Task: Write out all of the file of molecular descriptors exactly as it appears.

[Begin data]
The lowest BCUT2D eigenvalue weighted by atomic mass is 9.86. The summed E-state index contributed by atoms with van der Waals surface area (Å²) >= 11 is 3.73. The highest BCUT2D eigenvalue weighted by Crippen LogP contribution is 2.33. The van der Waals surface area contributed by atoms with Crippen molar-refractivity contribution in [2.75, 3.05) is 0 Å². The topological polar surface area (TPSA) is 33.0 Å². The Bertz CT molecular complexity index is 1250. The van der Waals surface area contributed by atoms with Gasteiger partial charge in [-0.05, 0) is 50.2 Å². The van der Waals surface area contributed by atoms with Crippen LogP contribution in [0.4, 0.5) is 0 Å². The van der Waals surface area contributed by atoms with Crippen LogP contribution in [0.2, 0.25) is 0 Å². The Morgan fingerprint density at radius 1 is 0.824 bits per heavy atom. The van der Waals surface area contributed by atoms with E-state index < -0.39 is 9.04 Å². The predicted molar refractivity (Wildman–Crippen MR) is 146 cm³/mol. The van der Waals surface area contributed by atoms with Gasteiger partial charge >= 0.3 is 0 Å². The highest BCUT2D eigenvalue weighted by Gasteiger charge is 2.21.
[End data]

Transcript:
The lowest BCUT2D eigenvalue weighted by atomic mass is 9.86. The summed E-state index contributed by atoms with van der Waals surface area (Å²) >= 11 is 3.73. The highest BCUT2D eigenvalue weighted by Crippen LogP contribution is 2.33. The van der Waals surface area contributed by atoms with Crippen molar-refractivity contribution in [2.75, 3.05) is 0 Å². The topological polar surface area (TPSA) is 33.0 Å². The Bertz CT molecular complexity index is 1250. The van der Waals surface area contributed by atoms with Gasteiger partial charge in [-0.05, 0) is 50.2 Å². The van der Waals surface area contributed by atoms with Crippen LogP contribution in [0.4, 0.5) is 0 Å². The van der Waals surface area contributed by atoms with Crippen LogP contribution in [0.2, 0.25) is 0 Å². The Morgan fingerprint density at radius 1 is 0.824 bits per heavy atom. The van der Waals surface area contributed by atoms with E-state index < -0.39 is 9.04 Å². The predicted molar refractivity (Wildman–Crippen MR) is 146 cm³/mol. The van der Waals surface area contributed by atoms with Gasteiger partial charge >= 0.3 is 0 Å². The highest BCUT2D eigenvalue weighted by Gasteiger charge is 2.21.